China and Inner Asia
Lancaster University, United Kingdom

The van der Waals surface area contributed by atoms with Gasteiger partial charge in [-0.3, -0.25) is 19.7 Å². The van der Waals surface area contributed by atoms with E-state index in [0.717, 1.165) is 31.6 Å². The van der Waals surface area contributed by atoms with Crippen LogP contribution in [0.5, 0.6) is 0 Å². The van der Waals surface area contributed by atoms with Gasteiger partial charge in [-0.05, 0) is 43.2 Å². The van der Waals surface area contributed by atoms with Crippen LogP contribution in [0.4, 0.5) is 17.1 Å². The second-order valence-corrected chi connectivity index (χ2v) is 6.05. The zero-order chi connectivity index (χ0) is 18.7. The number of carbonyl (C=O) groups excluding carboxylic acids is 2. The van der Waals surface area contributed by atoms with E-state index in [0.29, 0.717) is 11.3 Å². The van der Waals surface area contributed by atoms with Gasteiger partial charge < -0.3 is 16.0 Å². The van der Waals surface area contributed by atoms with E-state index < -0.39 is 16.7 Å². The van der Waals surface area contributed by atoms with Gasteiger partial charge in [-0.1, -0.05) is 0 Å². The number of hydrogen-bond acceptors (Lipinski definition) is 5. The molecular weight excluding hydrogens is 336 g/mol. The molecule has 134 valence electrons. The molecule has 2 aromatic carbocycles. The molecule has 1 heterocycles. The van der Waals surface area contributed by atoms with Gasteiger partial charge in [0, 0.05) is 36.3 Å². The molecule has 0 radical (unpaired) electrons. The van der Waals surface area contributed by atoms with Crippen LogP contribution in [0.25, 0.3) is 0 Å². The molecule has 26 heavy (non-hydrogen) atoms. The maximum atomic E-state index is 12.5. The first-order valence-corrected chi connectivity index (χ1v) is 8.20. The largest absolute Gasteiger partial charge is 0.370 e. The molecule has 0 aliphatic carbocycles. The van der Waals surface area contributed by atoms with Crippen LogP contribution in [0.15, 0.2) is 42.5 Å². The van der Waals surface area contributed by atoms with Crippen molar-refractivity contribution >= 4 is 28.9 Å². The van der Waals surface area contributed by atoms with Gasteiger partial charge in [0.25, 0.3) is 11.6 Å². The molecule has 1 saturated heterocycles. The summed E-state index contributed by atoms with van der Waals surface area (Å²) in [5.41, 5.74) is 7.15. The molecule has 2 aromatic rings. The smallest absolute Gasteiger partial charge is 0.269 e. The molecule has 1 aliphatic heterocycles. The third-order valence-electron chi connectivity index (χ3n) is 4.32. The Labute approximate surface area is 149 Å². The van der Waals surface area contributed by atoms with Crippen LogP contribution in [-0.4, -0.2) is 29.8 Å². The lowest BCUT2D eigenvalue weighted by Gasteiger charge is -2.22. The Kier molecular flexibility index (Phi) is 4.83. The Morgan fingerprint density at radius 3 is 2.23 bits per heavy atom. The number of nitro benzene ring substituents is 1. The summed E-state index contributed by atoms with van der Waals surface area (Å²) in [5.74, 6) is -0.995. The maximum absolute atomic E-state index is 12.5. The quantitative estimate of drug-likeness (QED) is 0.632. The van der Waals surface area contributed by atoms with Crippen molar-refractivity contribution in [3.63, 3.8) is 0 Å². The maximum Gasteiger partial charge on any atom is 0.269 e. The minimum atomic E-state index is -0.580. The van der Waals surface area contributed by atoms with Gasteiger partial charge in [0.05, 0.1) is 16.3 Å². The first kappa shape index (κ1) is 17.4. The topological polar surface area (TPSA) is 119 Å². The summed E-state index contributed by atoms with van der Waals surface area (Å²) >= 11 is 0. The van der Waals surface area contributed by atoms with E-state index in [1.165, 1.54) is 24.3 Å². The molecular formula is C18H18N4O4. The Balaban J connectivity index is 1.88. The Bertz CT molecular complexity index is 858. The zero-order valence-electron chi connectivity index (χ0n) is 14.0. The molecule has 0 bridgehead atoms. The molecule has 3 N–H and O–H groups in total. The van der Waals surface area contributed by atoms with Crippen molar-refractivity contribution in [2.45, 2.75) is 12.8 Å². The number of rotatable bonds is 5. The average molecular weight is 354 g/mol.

Women’s voices and feminist expressions have become increasingly audible in the popular culture in contemporary China. However, does it mean that the popularity of feminism in the popular culture empowers Chinese women? This paper attempts to map the presentation of gender issues in Chinese popular media against the backdrop of the Fourth World Conference on Women in Beijing (1995), introducing the Western concept ‘popular feminism’ as well as discussing the reasons and characteristics of the development and prosperity of ‘popular feminism’ in contemporary China. Using case studies as the method, this paper focuses on three popular programmes in mainland China: a reality TV show Sisters Who Make Waves (2020, 2021), an online series Hear Her (2021), and an advertisement of PROYA on Women’s Day (2021). Through analysing both these programmes’ contents and the audience’s comments, the research explores how ‘popular feminism’ cooperates with the discourses of the state and the market that legitimise the feminist discourse, during which the term ‘feminist imagination’ is proposed. It shows that although such co-operation between the state and the market-- “a co-operation field” in the “‘feminist imagination” -- raises people’s general awareness of feminism, not only does it combine with popular misogyny that launches a backlash against feminism, it also further exploits and excludes marginal groups.